The first word that comes to mind when thinking of Las Vegas is not “natural.” The city is celebrated as gaudy, flashy, ersatz, fake, a monument to excess.
Yet the Strip rose out of the desert, with an impressive natural world just a few miles away. If you have a car, you can go on your own. If you do not have a vehicle, want to go on an organized ‘expedition’ or go boating or camping, you might check out companies like Evolution Adventures or Lake Mead Mohave Adventures.
The closest must-see outdoor spot in Las Vegas is Red Rock Canyon National Conservation Area, named for its ‘red’ rock formations. A half-hour drive northwest from the strip will take you to Red Rock, on the edge of the city’s ever-expanding Sumerlin suburb.
Red Rock is operated by the federal Bureau of Land Management. Entry fees were $15 per car when we went. But if you have an annual or lifetime pass, you can enter for the $2 cost of an online reservation.
The area gets its name from the reddish tint created by iron oxide deposits. The rocks seem to change in intensity as your drive the park. The road around Red Rock is a 13-mile one-way scenic loop that starts and ends at Highway 160. If the temperature has soared above one hundred degrees, or your time is limited, you can still see one of the most glorious vistas in the West from the air-conditioned comfort of your car.
Nonetheless, the area is renowned for hiking, rock climbing, and the occasional bicyclist doing the loop. There are easily walkable trails around the area’s hills and canyons reached by parking pull-offs from the main road. And if you are lucky, you might see a pack of the wild burros who roam the area.
Another imposing natural destination is Mt. Charleston, about a half an hour from Las Vegas. The Spring Mountain National Recreation Area includes Mt. Charleston (11,918 feet), high enough to have snow much of the year. In the winter people often come up for sledding and other forms of snow play. Also in the same range is Mt. Potosi (8,000 feet) where Hollywood movie star Carole Lombard (wife of Clark Gable) died in a 1942 plane crash.
Mt. Charleston offers outdoor activities such as horseback riding, camping, and hiking. There is even a stroller-friendly loop around the visitor’s center. When we hiked up Mt. Charleston in July, the temperature dropped from 110 degrees at its base into the fifties at higher elevation, so you might want to pack a sweater.
A third outdoor area, Valley of Fire state park is about 55 miles northeast of Las Vegas and only about 6 miles from Lake Mead. The park is Nevada’s oldest, dedicated in 1935. The valley is known for its red sandstone and limestones, shales, and conglomerates rock formations, formed and shaped by millions of years of uplift and erosion. Relics of ancient trees and early man are seen throughout the park by areas of petrified wood and 3,000-year-old petroglyphs created by early Native Americans. Popular activities include camping, hiking, picnicking and photography. We saw a coyote standing by the road in broad daylight on our visit but did not take its picture.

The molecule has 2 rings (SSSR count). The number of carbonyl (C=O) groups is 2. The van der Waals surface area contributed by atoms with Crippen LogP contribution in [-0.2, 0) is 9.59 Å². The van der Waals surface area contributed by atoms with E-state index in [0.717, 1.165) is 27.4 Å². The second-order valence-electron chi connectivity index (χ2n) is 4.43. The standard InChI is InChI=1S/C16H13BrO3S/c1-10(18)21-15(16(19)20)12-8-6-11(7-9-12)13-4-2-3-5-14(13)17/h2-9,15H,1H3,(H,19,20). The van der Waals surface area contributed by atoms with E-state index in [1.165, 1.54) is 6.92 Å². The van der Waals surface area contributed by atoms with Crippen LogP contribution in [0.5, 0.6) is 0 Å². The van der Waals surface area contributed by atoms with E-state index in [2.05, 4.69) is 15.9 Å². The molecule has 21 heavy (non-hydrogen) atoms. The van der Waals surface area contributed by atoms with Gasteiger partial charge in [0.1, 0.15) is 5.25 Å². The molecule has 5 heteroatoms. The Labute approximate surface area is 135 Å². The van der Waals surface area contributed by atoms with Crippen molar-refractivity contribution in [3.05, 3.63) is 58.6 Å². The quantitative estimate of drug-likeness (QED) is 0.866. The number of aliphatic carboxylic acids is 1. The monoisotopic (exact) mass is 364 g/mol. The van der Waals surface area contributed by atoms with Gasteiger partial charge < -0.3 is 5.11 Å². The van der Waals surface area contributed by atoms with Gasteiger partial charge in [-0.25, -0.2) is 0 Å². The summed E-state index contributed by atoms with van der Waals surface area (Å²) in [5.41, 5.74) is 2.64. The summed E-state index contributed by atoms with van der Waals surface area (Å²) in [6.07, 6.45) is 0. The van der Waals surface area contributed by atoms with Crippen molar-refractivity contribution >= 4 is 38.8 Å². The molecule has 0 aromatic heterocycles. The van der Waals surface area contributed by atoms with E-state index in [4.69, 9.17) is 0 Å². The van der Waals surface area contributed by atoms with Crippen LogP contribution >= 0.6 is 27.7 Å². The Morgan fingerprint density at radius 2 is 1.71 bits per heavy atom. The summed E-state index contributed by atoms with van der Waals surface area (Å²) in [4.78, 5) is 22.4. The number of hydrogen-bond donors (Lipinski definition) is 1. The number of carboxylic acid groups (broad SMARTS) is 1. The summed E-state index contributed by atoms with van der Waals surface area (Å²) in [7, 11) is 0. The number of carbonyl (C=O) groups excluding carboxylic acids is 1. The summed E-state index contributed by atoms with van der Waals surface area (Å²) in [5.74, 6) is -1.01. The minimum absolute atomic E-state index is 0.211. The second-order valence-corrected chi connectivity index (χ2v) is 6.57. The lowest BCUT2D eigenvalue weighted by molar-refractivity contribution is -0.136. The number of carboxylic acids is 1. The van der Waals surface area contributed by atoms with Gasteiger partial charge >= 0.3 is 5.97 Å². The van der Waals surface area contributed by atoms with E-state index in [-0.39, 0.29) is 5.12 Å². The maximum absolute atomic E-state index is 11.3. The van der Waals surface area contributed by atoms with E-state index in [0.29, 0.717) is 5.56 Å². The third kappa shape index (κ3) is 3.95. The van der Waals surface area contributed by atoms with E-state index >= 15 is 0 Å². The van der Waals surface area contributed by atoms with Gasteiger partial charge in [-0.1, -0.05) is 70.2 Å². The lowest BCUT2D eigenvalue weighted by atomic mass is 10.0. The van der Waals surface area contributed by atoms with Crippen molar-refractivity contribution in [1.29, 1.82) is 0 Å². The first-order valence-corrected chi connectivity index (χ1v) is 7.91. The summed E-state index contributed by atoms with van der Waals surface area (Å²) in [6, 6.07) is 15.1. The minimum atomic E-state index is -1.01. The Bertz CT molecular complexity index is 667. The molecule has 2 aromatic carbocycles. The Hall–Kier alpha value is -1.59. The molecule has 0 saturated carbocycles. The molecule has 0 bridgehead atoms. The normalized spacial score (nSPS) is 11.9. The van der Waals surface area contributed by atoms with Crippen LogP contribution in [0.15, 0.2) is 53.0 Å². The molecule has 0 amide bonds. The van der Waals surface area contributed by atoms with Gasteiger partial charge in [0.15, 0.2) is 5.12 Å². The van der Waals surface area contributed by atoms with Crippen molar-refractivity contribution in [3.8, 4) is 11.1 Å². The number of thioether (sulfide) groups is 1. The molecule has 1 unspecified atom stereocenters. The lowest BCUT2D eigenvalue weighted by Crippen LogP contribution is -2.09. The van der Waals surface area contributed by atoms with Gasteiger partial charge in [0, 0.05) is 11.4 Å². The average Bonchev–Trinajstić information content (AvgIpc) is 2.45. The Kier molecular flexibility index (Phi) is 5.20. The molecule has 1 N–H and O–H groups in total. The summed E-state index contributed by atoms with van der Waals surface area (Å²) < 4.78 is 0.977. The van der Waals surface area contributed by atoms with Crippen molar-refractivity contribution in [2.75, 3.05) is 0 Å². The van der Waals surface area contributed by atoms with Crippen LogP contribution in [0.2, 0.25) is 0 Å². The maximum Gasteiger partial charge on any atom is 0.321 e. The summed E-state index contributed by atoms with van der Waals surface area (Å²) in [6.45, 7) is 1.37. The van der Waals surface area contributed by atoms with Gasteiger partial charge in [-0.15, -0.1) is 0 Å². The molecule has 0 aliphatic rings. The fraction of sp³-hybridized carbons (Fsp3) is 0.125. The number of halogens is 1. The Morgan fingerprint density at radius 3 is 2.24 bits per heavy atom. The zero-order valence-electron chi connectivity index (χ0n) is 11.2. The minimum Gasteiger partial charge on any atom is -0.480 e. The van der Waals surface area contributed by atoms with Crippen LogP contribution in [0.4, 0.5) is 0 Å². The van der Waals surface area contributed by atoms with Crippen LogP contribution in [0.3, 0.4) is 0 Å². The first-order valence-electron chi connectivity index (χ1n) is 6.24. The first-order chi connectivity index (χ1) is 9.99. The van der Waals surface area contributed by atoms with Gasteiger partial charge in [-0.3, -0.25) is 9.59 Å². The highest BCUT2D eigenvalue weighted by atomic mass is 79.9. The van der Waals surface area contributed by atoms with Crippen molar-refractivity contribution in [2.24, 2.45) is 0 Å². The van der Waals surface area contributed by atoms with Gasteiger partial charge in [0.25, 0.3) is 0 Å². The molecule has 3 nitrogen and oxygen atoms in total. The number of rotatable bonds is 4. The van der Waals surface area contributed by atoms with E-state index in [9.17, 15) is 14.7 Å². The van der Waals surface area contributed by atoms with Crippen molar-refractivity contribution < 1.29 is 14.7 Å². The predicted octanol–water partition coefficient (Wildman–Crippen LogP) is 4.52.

When people think of water in Las Vegas, they think about the giant pools at casino hotels like Mirage, the fountains of Bellagio and the ice they put in their drinks. Kayaking may not be top of mind either. But many outfitters take travelers on expeditions to the nearby Colorado River, Lake Mead, and Lake Mohave areas, where they can boat, kayak, swim or simply cool off in the water.
Lake Mead got 7.5 million visitors in 2019, making it the sixth most visited park in the US National Park System. Although Lake Mead is experiencing historically low water levels, some boat ramps are open and outdoors trips are still being organized and run by companies like Evolution Adventures. The tours continue through Nevada’s boiling summer, with guides occasionally handing guests water guns to cool off.
Evolution Adventures, a kayak outfitter, offers half-day and full day trips to the area. Trips take guests on hikes to hot springs, kayaking through Emerald Cave, and exploring Lake Mead and Lake Mohave.
If you’re interested in bringing or renting a boat or camping by the lake, Lake Mead Mohave Adventures operates seven marina and camping/RV destinations inside the Lake Mead National Recreation area. It is a division of Guest Services, Inc., a national and state park concessionaire operating since 1917.
One of its offerings in the Lake Mead area is Hoover Dam Rafting Adventures. Guests can spend a day or half day cruising the Colorado River on motor-assisted inflatable rafts.
The company also operates camping and marina sites, like Cottonwood Cove Resort & Marina, an hour south of Las Vegas or an hour north of Laughlin. Cottonwood Cove is inside the Lake Mead National Recreation Area, along the 237-mile shoreline of Lake Mohave. Cottonwood Cove offers slip rentals for private boats and rentals of houseboat, powerboats (and jet-skis), canoes or kayaks. The area also offers fishing and hiking.
It can certainly be difficult to tear oneself away from the bright lights of the Strip. But Nevada has a lot to offer in the sunshine as well.